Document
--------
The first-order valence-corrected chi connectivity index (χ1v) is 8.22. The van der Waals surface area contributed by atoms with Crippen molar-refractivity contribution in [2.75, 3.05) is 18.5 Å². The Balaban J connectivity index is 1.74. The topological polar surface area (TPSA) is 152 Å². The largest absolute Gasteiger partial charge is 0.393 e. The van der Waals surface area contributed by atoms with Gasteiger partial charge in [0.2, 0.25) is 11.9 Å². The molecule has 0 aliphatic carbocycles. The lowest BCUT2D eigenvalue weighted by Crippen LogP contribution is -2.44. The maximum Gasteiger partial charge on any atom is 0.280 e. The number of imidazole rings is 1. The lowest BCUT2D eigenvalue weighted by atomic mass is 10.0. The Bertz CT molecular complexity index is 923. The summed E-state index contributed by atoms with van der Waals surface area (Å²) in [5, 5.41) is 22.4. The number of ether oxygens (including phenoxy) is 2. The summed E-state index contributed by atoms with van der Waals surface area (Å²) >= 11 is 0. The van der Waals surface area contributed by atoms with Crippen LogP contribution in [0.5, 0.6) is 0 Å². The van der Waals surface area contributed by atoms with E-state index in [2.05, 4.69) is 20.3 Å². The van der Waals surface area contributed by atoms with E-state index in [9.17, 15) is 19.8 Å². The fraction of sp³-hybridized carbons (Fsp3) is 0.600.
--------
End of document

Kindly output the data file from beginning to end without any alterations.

The first-order valence-corrected chi connectivity index (χ1v) is 8.22. The van der Waals surface area contributed by atoms with Crippen molar-refractivity contribution in [2.75, 3.05) is 18.5 Å². The Balaban J connectivity index is 1.74. The topological polar surface area (TPSA) is 152 Å². The largest absolute Gasteiger partial charge is 0.393 e. The van der Waals surface area contributed by atoms with Gasteiger partial charge in [0.2, 0.25) is 11.9 Å². The molecule has 0 aliphatic carbocycles. The lowest BCUT2D eigenvalue weighted by Crippen LogP contribution is -2.44. The maximum Gasteiger partial charge on any atom is 0.280 e. The number of imidazole rings is 1. The lowest BCUT2D eigenvalue weighted by atomic mass is 10.0. The Bertz CT molecular complexity index is 923. The summed E-state index contributed by atoms with van der Waals surface area (Å²) in [5, 5.41) is 22.4. The number of ether oxygens (including phenoxy) is 2. The summed E-state index contributed by atoms with van der Waals surface area (Å²) >= 11 is 0. The van der Waals surface area contributed by atoms with Crippen LogP contribution in [0.5, 0.6) is 0 Å². The van der Waals surface area contributed by atoms with E-state index in [2.05, 4.69) is 20.3 Å². The van der Waals surface area contributed by atoms with E-state index in [9.17, 15) is 19.8 Å². The fraction of sp³-hybridized carbons (Fsp3) is 0.600.